Climate Change Harbors Anxiety Crisis

Melting glaciers, sea level rise, and record heat waves are all part of climate anxiety.

Greetings to you! It’s no surprise that the effects of climate change baked the Pacific Northwest during the summer of 2021, smashing older heat records.

Surveys of British Columbia residents reported that, “heat in some places soared above 120 degrees Fahrenheit – suggest this disaster caused a spike in negative mental health related to climate change.”

The results of the surveys, recently published in The Journal of Climate Change and Health, uncover growing concerns among mental health experts around the issue of “climate change anxiety”—a psychological response to the threats posed by climate change.

Kiffer Card, social epidemiologist at Simon Fraser University, Director of the Mental Health and Climate Change Alliance and co-author of the study said, ““We hear from clinicians and people in the community, increasingly, that people are worried about climate change. And there’s really no formal guidance on how to treat or deal with it.”

The heat wave in the Pacific Northwest struck Oregon, Washington and western Canada in the final days of June 2021. Temperatures skyrocketed across the region, breaking records left and right. Seattle and Portland hit all-time highs of 108 Fahrenheit and 116 Fahrenheit, respectively. And the tiny village of Lytton in British Columbia reached an eye-popping 121 Fahrenheit. Experts estimated that hundreds of people died as a result of the disaster.

After the stunning heat wave subsided, scientists determined this event would have been “virtually impossible” without the influence of climate change (Climatewire, July 8, 2021).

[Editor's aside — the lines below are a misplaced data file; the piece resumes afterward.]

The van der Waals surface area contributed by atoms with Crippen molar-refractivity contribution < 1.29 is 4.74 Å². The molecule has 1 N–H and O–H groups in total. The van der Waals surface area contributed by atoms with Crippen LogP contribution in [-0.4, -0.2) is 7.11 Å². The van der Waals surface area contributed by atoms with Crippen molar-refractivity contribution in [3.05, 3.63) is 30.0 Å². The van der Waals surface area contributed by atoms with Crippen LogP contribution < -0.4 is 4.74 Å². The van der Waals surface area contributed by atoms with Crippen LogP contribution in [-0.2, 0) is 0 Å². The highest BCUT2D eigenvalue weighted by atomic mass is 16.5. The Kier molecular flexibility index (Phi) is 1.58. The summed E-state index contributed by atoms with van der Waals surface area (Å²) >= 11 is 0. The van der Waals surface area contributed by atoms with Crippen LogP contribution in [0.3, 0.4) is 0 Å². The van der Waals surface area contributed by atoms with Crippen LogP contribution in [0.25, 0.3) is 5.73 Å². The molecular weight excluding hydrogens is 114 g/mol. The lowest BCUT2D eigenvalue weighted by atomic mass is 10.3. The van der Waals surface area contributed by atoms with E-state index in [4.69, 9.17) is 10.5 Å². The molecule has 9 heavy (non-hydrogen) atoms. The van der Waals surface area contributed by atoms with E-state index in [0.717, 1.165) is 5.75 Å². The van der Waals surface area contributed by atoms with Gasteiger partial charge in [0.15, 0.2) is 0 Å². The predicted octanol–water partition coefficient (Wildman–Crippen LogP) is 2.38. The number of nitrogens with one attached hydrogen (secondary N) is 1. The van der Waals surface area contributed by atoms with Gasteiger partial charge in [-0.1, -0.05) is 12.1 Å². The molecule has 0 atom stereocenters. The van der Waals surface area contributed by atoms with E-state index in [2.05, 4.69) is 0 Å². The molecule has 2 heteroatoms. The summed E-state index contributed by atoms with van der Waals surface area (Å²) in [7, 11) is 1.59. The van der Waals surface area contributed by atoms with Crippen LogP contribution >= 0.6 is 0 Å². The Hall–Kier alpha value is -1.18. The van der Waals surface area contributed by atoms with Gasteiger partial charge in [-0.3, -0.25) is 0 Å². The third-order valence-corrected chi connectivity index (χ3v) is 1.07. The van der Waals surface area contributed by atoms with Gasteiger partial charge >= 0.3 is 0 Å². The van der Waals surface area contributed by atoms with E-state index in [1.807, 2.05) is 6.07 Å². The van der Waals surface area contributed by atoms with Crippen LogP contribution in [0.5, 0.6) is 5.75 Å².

During this unprecedented event, Canadian news outlets reported that residents felt their anxiety grow as the disaster unfolded. Now, the new study has the data to support it. Survey results suggest that British Columbians were more anxious about climate change—and its effects on their day-to-day lives—after the heat wave than they were before.

Card said there were, more than 400 respondents. All of them were recruited from social media, including Facebook and Instagram. The results suggest a substantial increase in anxiety following the heat wave.”

The majority of participants said they were either “somewhat” or “much” more worried about climate change after the disaster. The survey also indicated a significant increase in respondents’ concern that their jobs would be affected by climate change or that where they lived would be hit by climate-related disasters.

“I think this is a wake-up call hopefully to cities and towns across British Columbia and really any area that’s likely to experience climate impacts,” Card said.

The American Psychological Association, in partnership with nonprofit organization ecoAmerica, published several reports on climate change and mental health since 2014. The most recent series installment was released in 2021.

The APA report said, “Climate change-fueled disaster events impact individual mental health and include trauma and shock, PTSD, anxiety and depression. Concern about climate change coupled with worry about the future can lead to fear, anger, feelings of powerlessness, exhaustion, stress, and sadness, referred to as ecoanxiety and climate anxiety.”

The report continued and said, “The effects of climate change are not homogeneous across the population. Certain demographics are likely to suffer disproportionate impacts from rising temperatures and increasing climate disasters. These include older people, unhoused populations, Indigenous groups, and communities primarily composed of lower-income people and people of color. Members of vulnerable groups may be more prone to mental health difficulties resulting from climate change.”